Sunday, April 28, 2013

Guest Blog: Falling in Love for the First Time on the Autism Spectrum

Hello friends! Would like to introduce you to my new friend, Arman Khodaei. Like me, he’s also on the Autism spectrum, and I’m super grateful and honored to have him as a guest blogger today. He’s taking part in an incredible documentary dealing with love relationships and autism, which I am in support of, and encourage you to check it out as well. I’ll let him tell you about it . . .
.  .  .
My name is Arman Khodaei and like Brandy, I am on the autism spectrum. It is a real honor to be a part of her blog today. I run a program called Empower Autism Now, and I am a part of a documentary called Autism in Love. Like Brandy, I also have my own blog that you can check out.
Growing up, I never understood my feelings for girls. I was already quite shy, and I often played by myself. I felt having a crush on someone was wrong and immoral. I worried that if my mom found out that I liked a girl that I would get a severe punishment such as being grounded until I was 18. Why did I have such fears and worries as a child? I honestly have no idea.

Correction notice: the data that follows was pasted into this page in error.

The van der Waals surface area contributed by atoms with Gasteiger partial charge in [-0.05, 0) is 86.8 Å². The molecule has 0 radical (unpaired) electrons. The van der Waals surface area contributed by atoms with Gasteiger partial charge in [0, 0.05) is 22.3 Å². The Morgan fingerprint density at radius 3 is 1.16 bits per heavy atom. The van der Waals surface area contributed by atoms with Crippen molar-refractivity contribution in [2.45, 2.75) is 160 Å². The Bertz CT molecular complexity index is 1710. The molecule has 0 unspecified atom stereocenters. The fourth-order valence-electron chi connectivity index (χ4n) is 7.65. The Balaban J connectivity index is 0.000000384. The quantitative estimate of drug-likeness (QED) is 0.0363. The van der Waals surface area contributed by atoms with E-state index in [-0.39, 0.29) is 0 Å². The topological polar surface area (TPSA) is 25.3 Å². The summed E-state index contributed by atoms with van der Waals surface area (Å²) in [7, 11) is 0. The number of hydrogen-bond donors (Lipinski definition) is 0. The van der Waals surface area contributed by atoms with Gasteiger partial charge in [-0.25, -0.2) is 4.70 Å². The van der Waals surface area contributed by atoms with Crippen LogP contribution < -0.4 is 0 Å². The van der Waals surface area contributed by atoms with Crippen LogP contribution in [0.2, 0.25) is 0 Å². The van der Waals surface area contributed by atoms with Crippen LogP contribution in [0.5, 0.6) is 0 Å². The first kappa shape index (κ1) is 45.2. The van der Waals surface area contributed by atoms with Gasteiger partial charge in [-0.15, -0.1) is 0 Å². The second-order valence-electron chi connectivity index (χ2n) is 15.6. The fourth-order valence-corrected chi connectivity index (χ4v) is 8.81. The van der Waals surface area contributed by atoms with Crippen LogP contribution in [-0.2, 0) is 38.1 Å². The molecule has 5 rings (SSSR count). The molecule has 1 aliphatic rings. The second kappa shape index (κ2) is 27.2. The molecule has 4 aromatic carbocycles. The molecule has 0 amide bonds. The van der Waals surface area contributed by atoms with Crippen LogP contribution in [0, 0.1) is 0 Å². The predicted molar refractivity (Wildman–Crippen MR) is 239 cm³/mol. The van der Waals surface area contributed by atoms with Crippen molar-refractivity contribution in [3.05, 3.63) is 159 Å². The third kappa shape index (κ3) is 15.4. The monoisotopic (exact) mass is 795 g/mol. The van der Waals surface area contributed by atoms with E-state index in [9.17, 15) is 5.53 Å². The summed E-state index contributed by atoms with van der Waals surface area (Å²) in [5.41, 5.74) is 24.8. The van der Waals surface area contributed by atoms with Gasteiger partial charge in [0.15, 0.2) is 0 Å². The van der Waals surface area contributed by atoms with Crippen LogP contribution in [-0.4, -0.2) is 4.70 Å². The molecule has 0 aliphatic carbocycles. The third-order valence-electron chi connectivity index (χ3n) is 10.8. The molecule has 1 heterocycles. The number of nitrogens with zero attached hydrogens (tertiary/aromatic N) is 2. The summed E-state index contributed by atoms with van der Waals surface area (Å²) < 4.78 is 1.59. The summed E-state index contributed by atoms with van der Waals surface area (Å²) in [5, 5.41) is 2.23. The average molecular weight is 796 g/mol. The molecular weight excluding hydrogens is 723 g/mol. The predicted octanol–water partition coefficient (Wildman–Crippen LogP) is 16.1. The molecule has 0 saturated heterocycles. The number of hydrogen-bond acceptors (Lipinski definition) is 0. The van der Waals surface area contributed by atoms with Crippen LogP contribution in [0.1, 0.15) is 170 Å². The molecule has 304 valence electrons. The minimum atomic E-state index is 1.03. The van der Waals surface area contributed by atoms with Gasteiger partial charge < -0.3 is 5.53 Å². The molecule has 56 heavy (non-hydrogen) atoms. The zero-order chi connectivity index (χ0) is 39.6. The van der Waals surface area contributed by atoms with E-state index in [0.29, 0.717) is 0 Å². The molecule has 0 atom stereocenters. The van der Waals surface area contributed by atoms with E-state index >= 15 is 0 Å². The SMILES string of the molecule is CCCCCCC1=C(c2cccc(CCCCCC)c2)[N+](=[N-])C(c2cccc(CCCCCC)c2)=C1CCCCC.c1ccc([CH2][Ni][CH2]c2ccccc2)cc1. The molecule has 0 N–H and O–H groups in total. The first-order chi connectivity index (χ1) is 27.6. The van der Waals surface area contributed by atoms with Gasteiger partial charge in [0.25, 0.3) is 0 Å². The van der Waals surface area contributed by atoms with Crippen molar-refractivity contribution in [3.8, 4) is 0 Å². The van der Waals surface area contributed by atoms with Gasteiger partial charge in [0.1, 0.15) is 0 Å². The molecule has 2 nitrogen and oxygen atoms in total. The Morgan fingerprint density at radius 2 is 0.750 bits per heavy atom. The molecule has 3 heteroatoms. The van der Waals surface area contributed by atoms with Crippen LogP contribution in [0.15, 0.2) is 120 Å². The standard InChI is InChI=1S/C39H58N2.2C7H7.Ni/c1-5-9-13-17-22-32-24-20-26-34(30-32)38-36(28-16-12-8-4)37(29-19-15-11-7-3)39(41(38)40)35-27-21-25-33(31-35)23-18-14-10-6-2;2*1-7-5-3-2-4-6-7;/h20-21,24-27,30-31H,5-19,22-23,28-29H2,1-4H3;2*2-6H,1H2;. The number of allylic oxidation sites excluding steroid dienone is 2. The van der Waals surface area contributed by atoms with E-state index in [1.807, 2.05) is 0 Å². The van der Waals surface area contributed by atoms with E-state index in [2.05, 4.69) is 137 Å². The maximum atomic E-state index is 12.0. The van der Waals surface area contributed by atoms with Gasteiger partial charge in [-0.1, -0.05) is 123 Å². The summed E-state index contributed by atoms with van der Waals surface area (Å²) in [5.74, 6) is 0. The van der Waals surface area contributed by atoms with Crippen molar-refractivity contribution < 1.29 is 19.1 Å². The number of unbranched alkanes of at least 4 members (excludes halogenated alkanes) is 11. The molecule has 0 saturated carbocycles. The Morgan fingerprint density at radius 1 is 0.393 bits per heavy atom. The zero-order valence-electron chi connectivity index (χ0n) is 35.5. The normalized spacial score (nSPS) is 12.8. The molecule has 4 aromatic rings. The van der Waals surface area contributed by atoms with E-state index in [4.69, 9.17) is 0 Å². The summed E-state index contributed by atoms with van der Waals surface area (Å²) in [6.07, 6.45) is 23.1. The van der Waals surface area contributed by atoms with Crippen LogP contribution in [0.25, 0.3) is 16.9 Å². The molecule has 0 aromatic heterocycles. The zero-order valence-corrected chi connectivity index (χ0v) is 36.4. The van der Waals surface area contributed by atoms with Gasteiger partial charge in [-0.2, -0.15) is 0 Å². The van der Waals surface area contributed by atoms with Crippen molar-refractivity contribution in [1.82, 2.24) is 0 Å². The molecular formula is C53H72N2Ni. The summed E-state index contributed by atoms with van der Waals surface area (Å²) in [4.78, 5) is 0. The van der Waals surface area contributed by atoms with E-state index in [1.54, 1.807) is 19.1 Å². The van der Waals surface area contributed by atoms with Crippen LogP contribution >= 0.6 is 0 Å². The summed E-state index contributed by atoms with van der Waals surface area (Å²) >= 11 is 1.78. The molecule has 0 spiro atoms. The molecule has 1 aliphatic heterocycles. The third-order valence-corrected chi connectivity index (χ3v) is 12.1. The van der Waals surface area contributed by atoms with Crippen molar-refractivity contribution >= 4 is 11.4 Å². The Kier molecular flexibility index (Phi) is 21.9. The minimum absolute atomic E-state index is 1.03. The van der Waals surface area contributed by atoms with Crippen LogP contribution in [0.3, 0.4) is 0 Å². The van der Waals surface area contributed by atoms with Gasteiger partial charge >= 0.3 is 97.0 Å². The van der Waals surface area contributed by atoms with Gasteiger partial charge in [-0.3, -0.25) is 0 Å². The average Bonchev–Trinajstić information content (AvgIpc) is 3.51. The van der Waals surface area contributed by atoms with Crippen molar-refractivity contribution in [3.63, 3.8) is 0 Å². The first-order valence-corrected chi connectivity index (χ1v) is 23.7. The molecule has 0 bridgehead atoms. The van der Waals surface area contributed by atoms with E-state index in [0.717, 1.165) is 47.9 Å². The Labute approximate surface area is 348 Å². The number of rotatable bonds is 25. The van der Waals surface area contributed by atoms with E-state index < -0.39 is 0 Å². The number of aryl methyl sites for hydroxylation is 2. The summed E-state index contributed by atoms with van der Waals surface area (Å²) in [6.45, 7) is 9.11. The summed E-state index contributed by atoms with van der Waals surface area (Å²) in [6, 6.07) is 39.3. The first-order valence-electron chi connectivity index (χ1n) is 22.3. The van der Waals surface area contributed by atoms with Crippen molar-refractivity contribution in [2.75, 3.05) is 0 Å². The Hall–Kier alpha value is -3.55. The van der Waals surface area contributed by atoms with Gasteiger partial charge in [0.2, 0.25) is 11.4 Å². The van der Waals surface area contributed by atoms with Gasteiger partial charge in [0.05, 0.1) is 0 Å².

In the fifth grade was when I developed my first major crush. Before then, there were a few girls here and there that I thought were cute, but I did not emotionally feel anything towards them. Then, I met this one girl in my class. Instantly, I felt an attraction towards her. She lived on a farm and loved her pet llama very much. She also had many cats, and I loved cats, so that was a common interest we had.
To try and communicate with this girl, I would act like a cat towards her. I would meow at her and paw her, and one day she even brought a ball of yarn for me to play with. I was her kitty. At least, for a few days until my classmates became suspicious of the way I acted towards her. My reaction, of course, was to deny that I had feelings for her. I told her friend that we were just friends, and after that incident, I did not interact with her as much. Instead, I became the class kitty and acted like a cat towards everyone.